The Airbus Perlan Mission II glider has broken its 2017 altitude record by soaring to an incredible 65,605 feet.
Project partners contend that the flight achieved over the snow-capped Andes on 28th August 2018, could sure get the aircraft into the record books for hitting the absolute altitude on a glider.
The Fédération aéronautique internationale (FAI) is waiting for the record claim documentation to ratify this performance as a new world record.
To achieve this high altitude flight, the purpose-built, pressurized high-altitude glider also passed the Armstrong Line, the point in the atmosphere at which human blood boils unless protected.
The crew – Jim Payne and Miguel Iturmendi – use a specially designed closed-loop re-breather system, in which the only oxygen used is what the crew metabolizes.
The aircraft’s wings was specifically designed to fly in less than 3% of normal air density, and at temperatures of minus 70 degrees C – conditions similar to that of the surface of Mars.
The Perlan Project’s aim is to build an engineless aircraft that can fly to the edge of space at 90,000 feet, and explore how weather phenomena called ‘stratospheric mountain waves’ impact the ozone hole and change global climate models.
According to the project’s engineers, the surrounding air temperature and chemistry is unaffected by the engineless craft, making it easier to study the atmosphere.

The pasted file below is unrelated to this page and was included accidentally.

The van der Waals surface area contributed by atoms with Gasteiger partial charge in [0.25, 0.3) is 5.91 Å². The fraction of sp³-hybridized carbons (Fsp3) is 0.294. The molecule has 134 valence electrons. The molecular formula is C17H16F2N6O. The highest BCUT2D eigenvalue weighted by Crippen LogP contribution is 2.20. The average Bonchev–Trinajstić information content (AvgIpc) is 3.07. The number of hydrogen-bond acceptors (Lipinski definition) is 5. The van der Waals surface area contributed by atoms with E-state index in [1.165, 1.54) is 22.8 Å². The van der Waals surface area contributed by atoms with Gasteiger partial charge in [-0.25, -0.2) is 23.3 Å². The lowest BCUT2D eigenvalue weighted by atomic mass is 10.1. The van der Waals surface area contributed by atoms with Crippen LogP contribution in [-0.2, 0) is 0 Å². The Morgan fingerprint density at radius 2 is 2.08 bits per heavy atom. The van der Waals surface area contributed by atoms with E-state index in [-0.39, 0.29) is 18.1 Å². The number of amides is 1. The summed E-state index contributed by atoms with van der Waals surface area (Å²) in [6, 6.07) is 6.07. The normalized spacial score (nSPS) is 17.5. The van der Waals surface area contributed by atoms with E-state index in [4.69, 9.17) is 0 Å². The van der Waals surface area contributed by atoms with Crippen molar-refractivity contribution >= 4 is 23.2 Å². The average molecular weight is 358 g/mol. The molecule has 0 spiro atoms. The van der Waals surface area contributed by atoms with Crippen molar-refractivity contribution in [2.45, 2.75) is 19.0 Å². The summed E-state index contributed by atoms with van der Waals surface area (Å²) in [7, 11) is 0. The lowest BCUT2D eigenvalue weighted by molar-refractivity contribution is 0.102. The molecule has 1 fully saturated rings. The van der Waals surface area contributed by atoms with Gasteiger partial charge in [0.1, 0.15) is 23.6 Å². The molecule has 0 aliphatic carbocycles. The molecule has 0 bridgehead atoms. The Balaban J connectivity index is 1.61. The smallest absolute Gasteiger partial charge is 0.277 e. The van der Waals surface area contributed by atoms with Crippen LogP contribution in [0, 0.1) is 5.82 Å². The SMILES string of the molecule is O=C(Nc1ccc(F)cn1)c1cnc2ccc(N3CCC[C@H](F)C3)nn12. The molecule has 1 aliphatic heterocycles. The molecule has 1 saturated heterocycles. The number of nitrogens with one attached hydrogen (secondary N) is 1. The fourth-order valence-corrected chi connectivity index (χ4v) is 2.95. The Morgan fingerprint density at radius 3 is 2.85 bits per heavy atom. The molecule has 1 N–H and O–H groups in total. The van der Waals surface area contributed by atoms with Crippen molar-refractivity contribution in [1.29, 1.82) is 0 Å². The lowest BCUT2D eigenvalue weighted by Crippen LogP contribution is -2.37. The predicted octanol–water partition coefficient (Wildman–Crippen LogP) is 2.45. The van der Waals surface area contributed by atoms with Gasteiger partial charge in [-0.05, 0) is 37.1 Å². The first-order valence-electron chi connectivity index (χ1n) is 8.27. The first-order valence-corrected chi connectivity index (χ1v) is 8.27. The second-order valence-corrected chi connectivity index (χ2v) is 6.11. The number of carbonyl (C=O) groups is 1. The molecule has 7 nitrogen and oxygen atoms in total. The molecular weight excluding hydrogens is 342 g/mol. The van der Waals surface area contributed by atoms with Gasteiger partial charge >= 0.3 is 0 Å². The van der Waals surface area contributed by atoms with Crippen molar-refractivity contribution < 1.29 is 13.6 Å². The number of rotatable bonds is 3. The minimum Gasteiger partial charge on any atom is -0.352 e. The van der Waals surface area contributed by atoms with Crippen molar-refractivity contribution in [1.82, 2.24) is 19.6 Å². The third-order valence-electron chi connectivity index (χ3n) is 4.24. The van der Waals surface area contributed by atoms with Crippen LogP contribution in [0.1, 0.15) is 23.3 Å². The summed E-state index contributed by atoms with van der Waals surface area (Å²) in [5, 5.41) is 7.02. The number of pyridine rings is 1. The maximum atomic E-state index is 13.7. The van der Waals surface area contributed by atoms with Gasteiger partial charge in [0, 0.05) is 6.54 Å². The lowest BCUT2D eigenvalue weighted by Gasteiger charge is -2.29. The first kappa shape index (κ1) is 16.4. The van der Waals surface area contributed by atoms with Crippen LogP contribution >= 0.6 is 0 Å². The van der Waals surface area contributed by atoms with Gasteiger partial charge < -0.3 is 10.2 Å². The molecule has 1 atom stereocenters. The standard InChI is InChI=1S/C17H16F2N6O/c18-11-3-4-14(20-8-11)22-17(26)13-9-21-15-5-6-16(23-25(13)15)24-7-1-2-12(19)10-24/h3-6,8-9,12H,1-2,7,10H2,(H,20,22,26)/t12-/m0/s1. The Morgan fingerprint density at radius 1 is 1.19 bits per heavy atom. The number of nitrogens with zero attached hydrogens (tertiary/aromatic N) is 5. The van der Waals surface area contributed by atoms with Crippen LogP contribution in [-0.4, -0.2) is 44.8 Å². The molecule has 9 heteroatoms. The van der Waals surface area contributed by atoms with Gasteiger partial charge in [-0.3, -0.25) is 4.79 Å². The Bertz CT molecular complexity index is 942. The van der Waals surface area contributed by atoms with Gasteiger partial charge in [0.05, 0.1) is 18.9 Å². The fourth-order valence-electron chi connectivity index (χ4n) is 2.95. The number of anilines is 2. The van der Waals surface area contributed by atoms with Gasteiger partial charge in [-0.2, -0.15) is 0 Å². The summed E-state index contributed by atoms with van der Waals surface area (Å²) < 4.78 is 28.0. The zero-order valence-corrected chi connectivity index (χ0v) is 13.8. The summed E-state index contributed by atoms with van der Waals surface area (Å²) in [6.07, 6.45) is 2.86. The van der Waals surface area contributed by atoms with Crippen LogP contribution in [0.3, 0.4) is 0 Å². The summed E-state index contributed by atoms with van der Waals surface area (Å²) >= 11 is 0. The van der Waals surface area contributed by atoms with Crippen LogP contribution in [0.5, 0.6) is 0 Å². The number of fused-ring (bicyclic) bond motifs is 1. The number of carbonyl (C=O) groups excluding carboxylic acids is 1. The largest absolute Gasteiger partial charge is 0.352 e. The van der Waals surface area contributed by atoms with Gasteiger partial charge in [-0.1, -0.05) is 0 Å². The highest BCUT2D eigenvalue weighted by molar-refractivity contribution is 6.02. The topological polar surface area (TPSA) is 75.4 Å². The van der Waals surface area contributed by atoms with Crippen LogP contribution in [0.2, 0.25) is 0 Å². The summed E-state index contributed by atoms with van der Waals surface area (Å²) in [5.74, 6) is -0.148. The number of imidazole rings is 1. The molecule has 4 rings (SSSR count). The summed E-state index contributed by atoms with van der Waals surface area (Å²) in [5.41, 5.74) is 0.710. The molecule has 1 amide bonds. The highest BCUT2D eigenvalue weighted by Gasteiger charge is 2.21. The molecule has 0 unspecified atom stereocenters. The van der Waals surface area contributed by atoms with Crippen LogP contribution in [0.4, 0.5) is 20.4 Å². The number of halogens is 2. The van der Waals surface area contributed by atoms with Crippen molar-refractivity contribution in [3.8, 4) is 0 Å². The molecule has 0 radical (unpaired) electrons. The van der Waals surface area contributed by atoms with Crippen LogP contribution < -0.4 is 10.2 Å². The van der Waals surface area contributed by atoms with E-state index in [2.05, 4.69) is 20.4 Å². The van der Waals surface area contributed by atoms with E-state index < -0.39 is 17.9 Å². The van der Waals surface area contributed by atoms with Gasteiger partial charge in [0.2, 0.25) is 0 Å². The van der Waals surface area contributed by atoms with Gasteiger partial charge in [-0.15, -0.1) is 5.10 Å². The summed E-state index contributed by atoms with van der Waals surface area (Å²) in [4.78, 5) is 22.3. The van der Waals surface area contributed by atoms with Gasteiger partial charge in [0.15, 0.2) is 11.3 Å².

El Calafate in Argentina was the location for the successful flight, reports Airbus. This remote area of Patagonia is ideally placed for such high altitude soaring because the stratospheric mountain waves are particularly strengthened by the polar vortex, a phenomenon which occurs only for a brief period each year.
“This is a tremendous moment for all the volunteers and sponsors of Airbus Perlan Mission II who have been so dedicated to making our nonprofit aerospace initiative a reality. Our victory today, and whatever other milestones we achieve this year, are a testament to a pioneering spirit of exploration that runs through everyone on the project and through the organizations that support us,” said Ed Warnock, Certified Executor Advisor (CEA) of the Project.
Perlan Project/Fédération aéronautique internationale (FAI)